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California tries to find 600 victims of forced sterilization in reparations

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About 600 people alive today can’t have children because the California government sterilized them against their will or without their knowledge, and now the state is trying to track them down in order to pay them at least $15,000 each in repairs.

But after a year of research, the state has only approved 51 people for payments out of 310 applications. There is still a year to go before the end of the $4.5 million program and the challenges remain daunting. State officials have turned down 103 people, closed three incomplete applications and are processing 153 others — but they say it’s difficult to verify applications because many records have been lost or destroyed.

Two groups of people are eligible for the money: those who were sterilized by the government during the so-called eugenics movement that peaked in the 1930s and a smaller group who were victimized in state prisons there. about a decade old.

“We try to find all the information we can and sometimes we just have to hope that maybe someone can find more detailed information on their own,” said Lynda Gledhill, executive director of the California Victims’ Compensation Board. , which oversees the program. “Sometimes we are not able to verify what happened.”

California in 2021 was the third state to approve a reparations program for forced sterilizations, joining North Carolina and Virginia. But California was the first state to also include more recent victims of its state prison system.

The eugenics movement sought to prevent certain people with mental illness or physical disabilities from being able to have children. California had the largest forced sterilization program in the country, sterilizing around 20,000 people beginning in 1909. It was so well known that it later inspired practices in Nazi Germany. The state did not repeal its eugenics law until 1979.

Of the 45 people whose repairs have been approved so far, only three were sterilized during the eugenics era. With surviving victims from that era in the 80s, 90s and beyond, state officials sent posters and fact sheets to 1,000 qualified nursing homes and 500 libraries across the state in the hope of achieving more.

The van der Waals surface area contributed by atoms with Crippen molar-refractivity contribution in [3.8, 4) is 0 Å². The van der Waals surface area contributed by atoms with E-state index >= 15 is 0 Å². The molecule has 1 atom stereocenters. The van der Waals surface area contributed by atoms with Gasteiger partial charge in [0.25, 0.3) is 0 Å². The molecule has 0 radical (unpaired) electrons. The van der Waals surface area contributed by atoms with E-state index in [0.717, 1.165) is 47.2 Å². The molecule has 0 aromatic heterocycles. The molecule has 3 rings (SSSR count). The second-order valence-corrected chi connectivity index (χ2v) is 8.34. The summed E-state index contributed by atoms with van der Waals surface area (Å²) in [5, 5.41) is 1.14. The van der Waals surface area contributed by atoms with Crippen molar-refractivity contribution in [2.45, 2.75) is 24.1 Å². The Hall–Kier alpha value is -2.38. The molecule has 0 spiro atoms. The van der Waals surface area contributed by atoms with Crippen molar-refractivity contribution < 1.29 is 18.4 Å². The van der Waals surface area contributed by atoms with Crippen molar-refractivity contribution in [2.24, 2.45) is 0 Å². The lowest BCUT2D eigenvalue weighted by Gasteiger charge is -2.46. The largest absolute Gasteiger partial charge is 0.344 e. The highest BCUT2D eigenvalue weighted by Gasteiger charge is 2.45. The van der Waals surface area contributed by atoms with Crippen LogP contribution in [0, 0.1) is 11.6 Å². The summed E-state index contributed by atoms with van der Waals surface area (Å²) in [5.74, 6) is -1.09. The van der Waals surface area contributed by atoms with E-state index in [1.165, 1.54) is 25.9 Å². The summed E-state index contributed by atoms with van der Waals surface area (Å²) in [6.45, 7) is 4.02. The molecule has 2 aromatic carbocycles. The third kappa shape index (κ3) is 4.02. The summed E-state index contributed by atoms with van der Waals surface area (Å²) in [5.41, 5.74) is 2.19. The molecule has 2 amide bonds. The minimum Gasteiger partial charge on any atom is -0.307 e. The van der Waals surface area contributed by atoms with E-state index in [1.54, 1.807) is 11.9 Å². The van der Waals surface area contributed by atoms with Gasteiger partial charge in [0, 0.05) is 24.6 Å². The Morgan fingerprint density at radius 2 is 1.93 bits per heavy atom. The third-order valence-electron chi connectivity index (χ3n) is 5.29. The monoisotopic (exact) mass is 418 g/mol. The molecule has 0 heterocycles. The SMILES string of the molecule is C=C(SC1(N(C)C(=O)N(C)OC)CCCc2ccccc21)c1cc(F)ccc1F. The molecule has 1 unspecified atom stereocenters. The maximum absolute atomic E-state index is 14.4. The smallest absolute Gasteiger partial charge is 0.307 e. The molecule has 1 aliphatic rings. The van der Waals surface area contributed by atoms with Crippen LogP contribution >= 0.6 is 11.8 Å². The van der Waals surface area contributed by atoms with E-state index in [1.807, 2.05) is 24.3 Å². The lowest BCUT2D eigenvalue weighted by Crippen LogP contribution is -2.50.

The state also signed a $280,000 contract in October with Fresno-based JP Marketing to launch a social media campaign that will run through the end of 2023. The biggest push will begin this month. , when the state will pay for TV and radio ads. in Los Angeles, San Francisco and Sacramento which will continue until next October.

The hope is that friends or relatives of victims will see the advertisements and help their loved one apply for the program. Only victims are eligible for payments. But if a victim dies after being approved but before receiving full payment, they can designate a beneficiary – such as a family member – to receive the money.

“We take this mission very seriously to find these people,” Gledhill said. “Nothing we can do can make up for what happened to them.

The second group eligible for reparations includes people who were sterilized in California prisons. A state audit found that 144 women were sterilized between 2005 and 2013 with little or no evidence that they were counseled or offered alternative treatments. State lawmakers responded by passing a law in 2014 banning sterilizations in prison for birth control purposes while allowing other medically necessary procedures.